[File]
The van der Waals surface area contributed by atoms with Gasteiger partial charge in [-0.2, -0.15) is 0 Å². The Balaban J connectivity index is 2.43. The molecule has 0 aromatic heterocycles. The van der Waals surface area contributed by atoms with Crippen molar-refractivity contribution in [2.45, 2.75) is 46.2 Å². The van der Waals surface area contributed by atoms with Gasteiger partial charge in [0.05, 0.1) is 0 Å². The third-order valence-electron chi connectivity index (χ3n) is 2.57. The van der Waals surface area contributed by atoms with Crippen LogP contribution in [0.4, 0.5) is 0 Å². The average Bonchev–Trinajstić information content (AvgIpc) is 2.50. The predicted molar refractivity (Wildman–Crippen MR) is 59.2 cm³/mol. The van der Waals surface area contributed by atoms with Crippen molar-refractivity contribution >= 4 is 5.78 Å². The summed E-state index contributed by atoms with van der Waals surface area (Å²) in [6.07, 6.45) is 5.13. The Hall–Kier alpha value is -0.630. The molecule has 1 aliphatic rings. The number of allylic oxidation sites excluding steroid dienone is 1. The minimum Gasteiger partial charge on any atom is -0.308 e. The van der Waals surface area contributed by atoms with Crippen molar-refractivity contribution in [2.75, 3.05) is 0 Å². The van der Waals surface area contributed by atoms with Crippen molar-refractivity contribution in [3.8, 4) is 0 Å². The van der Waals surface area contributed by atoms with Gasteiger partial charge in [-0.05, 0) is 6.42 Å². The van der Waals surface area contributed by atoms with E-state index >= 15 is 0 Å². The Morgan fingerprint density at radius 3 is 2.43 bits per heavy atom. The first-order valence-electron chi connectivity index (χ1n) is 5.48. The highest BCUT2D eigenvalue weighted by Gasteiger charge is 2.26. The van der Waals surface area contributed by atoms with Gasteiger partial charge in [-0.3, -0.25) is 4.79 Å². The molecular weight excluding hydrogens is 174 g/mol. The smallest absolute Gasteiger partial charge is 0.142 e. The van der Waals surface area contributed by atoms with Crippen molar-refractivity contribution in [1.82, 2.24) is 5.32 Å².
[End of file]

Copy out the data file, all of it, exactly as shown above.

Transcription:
The van der Waals surface area contributed by atoms with Gasteiger partial charge in [-0.2, -0.15) is 0 Å². The Balaban J connectivity index is 2.43. The molecule has 0 aromatic heterocycles. The van der Waals surface area contributed by atoms with Crippen molar-refractivity contribution in [2.45, 2.75) is 46.2 Å². The van der Waals surface area contributed by atoms with Gasteiger partial charge in [0.05, 0.1) is 0 Å². The third-order valence-electron chi connectivity index (χ3n) is 2.57. The van der Waals surface area contributed by atoms with Crippen LogP contribution in [0.4, 0.5) is 0 Å². The average Bonchev–Trinajstić information content (AvgIpc) is 2.50. The predicted molar refractivity (Wildman–Crippen MR) is 59.2 cm³/mol. The van der Waals surface area contributed by atoms with Crippen molar-refractivity contribution >= 4 is 5.78 Å². The summed E-state index contributed by atoms with van der Waals surface area (Å²) in [6.07, 6.45) is 5.13. The Hall–Kier alpha value is -0.630. The molecule has 1 aliphatic rings. The number of allylic oxidation sites excluding steroid dienone is 1. The minimum Gasteiger partial charge on any atom is -0.308 e. The van der Waals surface area contributed by atoms with Crippen molar-refractivity contribution in [2.75, 3.05) is 0 Å². The van der Waals surface area contributed by atoms with Crippen molar-refractivity contribution in [3.8, 4) is 0 Å². The van der Waals surface area contributed by atoms with Gasteiger partial charge in [-0.05, 0) is 6.42 Å². The van der Waals surface area contributed by atoms with E-state index >= 15 is 0 Å². The Morgan fingerprint density at radius 3 is 2.43 bits per heavy atom. The first-order valence-electron chi connectivity index (χ1n) is 5.48. The highest BCUT2D eigenvalue weighted by Gasteiger charge is 2.26. The van der Waals surface area contributed by atoms with Gasteiger partial charge in [-0.3, -0.25) is 4.79 Å². The molecular weight excluding hydrogens is 174 g/mol. The smallest absolute Gasteiger partial charge is 0.142 e. The van der Waals surface area contributed by atoms with Crippen molar-refractivity contribution in [1.82, 2.24) is 5.32 Å².